TrackMyKids.com offers a device that isn't wearable as a wristwatch, but goes in a pocket or backpack. It shows not only where your child is, but everywhere he's been. It allows alerts when kids leave parent-designated zones, and has three programmable speed-dial buttons. It even has what the company calls "Taxi mode" that requires the child to respond once per minute.

If you're a parent, having your child wear or carry a GPS cell phone device is a great idea. But what we need is a mass cultural movement to embrace them. GPS cell phones should be as common on kids as sneakers and backpacks. Safety is multiplied when your kids -- and your kids' friends -- all have them. Children gravitate toward each other and play in groups. If any child has an accident, or gets lost or abducted, all the other kids can immediately alert parents and police, complete with exact location data.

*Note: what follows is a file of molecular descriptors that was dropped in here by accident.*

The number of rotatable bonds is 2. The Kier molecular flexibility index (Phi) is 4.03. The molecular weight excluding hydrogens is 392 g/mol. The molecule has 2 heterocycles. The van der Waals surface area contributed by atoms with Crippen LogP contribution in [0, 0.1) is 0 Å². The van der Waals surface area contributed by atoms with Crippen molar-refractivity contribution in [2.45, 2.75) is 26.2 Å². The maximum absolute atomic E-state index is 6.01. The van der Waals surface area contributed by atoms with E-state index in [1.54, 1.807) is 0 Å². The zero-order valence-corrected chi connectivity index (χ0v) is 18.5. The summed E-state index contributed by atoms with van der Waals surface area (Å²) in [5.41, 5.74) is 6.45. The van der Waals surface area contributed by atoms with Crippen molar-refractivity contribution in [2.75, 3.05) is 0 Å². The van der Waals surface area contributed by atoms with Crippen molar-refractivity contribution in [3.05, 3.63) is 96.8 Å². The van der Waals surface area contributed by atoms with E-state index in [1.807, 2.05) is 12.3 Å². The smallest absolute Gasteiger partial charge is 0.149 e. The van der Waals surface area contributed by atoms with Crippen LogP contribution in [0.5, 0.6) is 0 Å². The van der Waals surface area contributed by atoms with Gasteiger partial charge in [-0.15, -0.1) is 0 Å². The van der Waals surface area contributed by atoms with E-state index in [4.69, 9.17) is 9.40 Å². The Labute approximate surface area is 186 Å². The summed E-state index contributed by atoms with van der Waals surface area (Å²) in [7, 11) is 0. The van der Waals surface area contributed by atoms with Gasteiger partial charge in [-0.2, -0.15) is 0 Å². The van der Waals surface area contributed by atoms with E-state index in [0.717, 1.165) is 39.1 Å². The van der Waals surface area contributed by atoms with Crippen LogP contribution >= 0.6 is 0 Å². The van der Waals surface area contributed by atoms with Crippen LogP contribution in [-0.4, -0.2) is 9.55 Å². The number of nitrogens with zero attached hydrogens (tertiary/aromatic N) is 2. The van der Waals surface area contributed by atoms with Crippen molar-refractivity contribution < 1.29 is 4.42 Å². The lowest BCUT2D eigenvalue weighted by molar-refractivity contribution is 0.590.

Cell phones with GPS designed for kids help overprotective parents protect their offspring not only from strangers, accidents and getting lost, but also the disastrous health affects they are sure to suffer if kept indoors.

Mike Elgan writes about technology and global tech culture. Contact Mike at mike.elgan@elgan.com, follow him on Twitter or his blog, The Raw Feed.

Tags GPSmobile phonessmartphones

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Mike Elgan

Computerworld (US)